The FeLV vaccine is first administered around 12 weeks of age, then is boostered once 4 weeks later. The FeLV vaccine is considered core for kittens under one year of age due to age-related susceptibility and for cats over one year of age who are at risk. At risk individuals include those who live with an FeLV positive housemate or cats who go outdoors where exposure to cats of unknown FeLV status is unpredictable. 

Kitten at the vet

Non-core Cat Vaccinations 

Bordetella is considered a non-core vaccine. It covers a single upper respiratory bacterial disease. This vaccine is given intranasally and is no longer common due to lack of complete coverage, but may be recommended for cats who frequently board, attend cat shows, or are in other multi-cat environments. 

Kitten Vaccination Schedule Chart 

Kitten Age 

Recommended Schedule 

6-8 weeks 

FVRCP, deworming, FIV/FeLV test 

9-12 weeks 

FVRCP booster, FeLV, deworming 

12-16 weeks 

FVRCP booster, FeLV booster, Rabies 

1 year of age 

FVRCP, Rabies. (FeLV depending on risk) 

Budgeting for Kitten Shots 

Of course we want our furry family members to be protected, but when it comes to kitten vaccinations, cost can be a question mark. Don't worry, we'll guide you through the ballpark figures and help you plan for your kitten's future!  Keep in mind, kitten vaccination costs can vary depending on location, vet services, and individual needs.  

On average, each round of kitten vaccines costs $50-$100. This usually includes a full exam by the veterinarian to ensure there is no evidence of birth defects or infectious diseases. Besides vaccinations, the other visit to consider putting in the budget when adopting a new kitten is for its spay or neuter. This surgical sterilization typically takes place at 4 to 6 months of age.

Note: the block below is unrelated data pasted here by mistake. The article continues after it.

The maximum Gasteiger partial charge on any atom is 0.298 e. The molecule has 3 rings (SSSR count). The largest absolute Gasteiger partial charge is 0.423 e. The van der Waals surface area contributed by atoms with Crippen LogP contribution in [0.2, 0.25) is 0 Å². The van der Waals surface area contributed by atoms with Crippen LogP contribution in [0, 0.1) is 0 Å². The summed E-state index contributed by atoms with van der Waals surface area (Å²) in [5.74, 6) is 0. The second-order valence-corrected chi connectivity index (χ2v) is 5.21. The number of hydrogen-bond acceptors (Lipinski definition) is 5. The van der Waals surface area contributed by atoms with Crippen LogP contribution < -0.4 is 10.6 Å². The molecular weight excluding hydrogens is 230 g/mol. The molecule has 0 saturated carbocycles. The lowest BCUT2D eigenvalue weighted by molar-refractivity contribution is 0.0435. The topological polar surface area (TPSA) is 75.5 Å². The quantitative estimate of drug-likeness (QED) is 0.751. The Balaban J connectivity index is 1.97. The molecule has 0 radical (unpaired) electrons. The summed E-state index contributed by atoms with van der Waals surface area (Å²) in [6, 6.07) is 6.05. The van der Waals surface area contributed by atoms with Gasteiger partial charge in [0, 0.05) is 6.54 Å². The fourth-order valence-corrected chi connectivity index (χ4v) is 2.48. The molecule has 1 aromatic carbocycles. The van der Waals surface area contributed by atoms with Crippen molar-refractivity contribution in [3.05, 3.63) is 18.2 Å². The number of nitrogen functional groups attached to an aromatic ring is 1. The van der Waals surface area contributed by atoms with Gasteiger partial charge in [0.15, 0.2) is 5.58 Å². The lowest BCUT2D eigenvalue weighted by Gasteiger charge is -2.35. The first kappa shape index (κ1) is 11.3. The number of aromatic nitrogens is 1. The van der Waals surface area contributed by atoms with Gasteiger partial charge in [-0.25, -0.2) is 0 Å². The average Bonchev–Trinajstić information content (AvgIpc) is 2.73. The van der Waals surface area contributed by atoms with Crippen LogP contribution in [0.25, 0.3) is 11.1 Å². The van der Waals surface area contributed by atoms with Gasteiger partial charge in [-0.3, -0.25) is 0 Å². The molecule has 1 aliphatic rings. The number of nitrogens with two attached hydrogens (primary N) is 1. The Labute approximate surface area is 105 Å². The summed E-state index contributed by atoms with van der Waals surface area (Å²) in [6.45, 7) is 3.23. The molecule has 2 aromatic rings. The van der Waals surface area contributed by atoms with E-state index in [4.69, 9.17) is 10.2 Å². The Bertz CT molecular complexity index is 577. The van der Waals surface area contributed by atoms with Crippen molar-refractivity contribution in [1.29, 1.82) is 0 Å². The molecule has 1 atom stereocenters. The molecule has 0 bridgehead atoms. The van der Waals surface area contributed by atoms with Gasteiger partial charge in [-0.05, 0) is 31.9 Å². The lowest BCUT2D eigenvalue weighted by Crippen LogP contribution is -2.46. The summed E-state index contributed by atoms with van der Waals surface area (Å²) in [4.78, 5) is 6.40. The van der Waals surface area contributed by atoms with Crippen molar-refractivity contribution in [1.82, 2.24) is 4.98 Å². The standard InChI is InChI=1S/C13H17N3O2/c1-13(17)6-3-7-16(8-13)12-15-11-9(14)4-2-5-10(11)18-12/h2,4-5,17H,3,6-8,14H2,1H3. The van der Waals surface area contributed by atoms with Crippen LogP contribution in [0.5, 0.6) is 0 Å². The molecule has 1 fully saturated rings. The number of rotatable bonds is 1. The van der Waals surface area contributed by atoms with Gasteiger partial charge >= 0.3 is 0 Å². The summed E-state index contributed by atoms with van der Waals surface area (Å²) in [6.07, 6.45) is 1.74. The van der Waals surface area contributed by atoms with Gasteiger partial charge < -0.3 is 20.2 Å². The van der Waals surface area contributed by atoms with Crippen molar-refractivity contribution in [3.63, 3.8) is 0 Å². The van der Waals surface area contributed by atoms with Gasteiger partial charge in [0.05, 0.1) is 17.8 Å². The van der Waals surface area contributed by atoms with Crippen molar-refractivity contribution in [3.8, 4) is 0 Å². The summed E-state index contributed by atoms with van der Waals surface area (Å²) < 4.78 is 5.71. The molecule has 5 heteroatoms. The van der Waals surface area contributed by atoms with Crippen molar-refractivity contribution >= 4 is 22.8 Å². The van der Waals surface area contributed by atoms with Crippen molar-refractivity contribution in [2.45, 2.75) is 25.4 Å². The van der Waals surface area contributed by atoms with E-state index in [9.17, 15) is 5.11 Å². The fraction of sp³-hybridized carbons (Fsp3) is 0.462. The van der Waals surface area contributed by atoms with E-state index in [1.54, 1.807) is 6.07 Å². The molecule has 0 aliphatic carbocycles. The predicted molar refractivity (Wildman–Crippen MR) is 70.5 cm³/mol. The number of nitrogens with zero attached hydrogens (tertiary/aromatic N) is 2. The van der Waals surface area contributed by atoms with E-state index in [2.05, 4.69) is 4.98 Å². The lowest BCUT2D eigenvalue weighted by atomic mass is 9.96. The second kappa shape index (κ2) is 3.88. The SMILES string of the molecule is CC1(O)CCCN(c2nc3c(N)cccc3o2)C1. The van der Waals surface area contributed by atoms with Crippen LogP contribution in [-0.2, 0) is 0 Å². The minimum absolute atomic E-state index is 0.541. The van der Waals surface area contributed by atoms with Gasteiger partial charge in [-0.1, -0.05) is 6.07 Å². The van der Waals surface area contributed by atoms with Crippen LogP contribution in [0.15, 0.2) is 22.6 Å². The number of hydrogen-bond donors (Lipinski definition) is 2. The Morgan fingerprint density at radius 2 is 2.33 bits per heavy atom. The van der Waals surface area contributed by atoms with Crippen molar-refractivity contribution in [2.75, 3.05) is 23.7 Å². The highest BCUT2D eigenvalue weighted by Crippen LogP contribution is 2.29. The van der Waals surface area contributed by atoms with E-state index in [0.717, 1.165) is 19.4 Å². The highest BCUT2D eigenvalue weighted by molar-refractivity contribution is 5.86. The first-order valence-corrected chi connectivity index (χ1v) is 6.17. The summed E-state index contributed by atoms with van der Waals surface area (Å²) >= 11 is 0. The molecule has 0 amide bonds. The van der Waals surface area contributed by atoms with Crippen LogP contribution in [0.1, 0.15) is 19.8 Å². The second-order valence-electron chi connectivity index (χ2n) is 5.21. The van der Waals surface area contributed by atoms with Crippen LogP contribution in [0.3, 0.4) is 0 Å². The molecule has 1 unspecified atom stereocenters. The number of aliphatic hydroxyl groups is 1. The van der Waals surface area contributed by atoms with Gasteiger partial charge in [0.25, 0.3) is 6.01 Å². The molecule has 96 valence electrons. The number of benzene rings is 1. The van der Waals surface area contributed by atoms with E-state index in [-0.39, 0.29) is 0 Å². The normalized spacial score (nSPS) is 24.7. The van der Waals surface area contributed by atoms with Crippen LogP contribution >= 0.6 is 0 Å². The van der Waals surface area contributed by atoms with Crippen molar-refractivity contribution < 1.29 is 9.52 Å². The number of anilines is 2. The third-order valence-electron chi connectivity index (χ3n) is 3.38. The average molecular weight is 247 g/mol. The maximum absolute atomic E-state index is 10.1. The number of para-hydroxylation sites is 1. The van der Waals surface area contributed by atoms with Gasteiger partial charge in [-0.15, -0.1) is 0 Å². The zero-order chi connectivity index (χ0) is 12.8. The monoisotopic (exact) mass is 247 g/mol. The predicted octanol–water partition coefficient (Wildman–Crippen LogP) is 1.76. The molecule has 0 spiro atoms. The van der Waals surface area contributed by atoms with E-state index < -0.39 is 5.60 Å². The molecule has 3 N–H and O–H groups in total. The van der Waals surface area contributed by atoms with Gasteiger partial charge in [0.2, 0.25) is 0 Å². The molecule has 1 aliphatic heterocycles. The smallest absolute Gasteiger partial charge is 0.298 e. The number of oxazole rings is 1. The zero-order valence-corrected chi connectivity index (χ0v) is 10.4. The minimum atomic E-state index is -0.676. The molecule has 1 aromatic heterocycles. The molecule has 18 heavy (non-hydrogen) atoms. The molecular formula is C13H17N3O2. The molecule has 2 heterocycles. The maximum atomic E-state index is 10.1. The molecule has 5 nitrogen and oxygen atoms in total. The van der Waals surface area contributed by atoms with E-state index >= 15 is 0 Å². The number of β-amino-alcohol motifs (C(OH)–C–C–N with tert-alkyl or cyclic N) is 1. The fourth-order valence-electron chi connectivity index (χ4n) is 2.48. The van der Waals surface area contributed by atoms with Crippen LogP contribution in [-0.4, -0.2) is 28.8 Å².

Getting your kitten insurance is a great way to be prepared for the financial responsibilities associated with caring for your precious feline. Getting your kitten insurance early before they could potentially develop uncovered pre-existing conditions is the best way to ensure you can cover their care.  

Pet insurance does not cover preventative care like vaccines, but Embrace do offer non-insurance kitten wellness plans that can help you as an owner budget better for routine care—like vaccinations. It’s always better to be financially prepared for both the expected and unexpected when it comes to caring for your feline friend. 

Kitten being held by owner

What to Expect with Kitten Vaccines 

Just like with humans, kitten vaccinations can sometimes come with side effects. We hate to see our kitties experience any of these, but in most cases the benefit of disease prevention outweighs the low potential for side effects. Most side effects are considered mild, including fatigue, injection site pain or swelling and even a low-grade fever—like how we feel the day we get our flu or tetanus vaccines.  

Occasionally, your kitten might experience moderate side effects like vomiting, diarrhea, or loss of appetite. But the good news is these usually resolve within 24 hours without needing any special treatment.  

In rare cases, pets can actually have an allergic reaction to a vaccine. This typically manifests as facial swelling, hives over the body, difficulty breathing, or even going into shock, and usually occurs within a few hours of vaccine administration. Any of these symptoms constitute a medical emergency and require veterinary attention immediately. If this occurs during business hours, most primary care vets are equipped to administer appropriate care, but in the event this reaction occurs after hours you will need to take your baby to the emergency room for care. If your pet has an allergic reaction to a vaccine, it is important to figure out which vaccine they reacted to specifically, if possible, and take necessary precautions to prevent a reaction in the future.  

Kitten Vaccinations for a Healthy Future 

Remember, your kitten's health and happiness depend on you! Following their personalized kitten vaccination schedule, created by your veterinarian, is the best way to safeguard them from preventable diseases. Think of each tiny shot as a gentle nudge towards a healthy future, a future filled with playful pounces and purring contentment. 

Don't forget, kitten wellness plans can be a great way to budget for these important visits and shots. They help spread out the cost, making it easier to ensure your little explorer gets the care they need to thrive. So cuddle close, soak in every sleepy snuggle and adorable meow, and watch your furry friend blossom into a healthy, happy cat for life. Enjoy every moment of the kitten stage, they grow up so fast!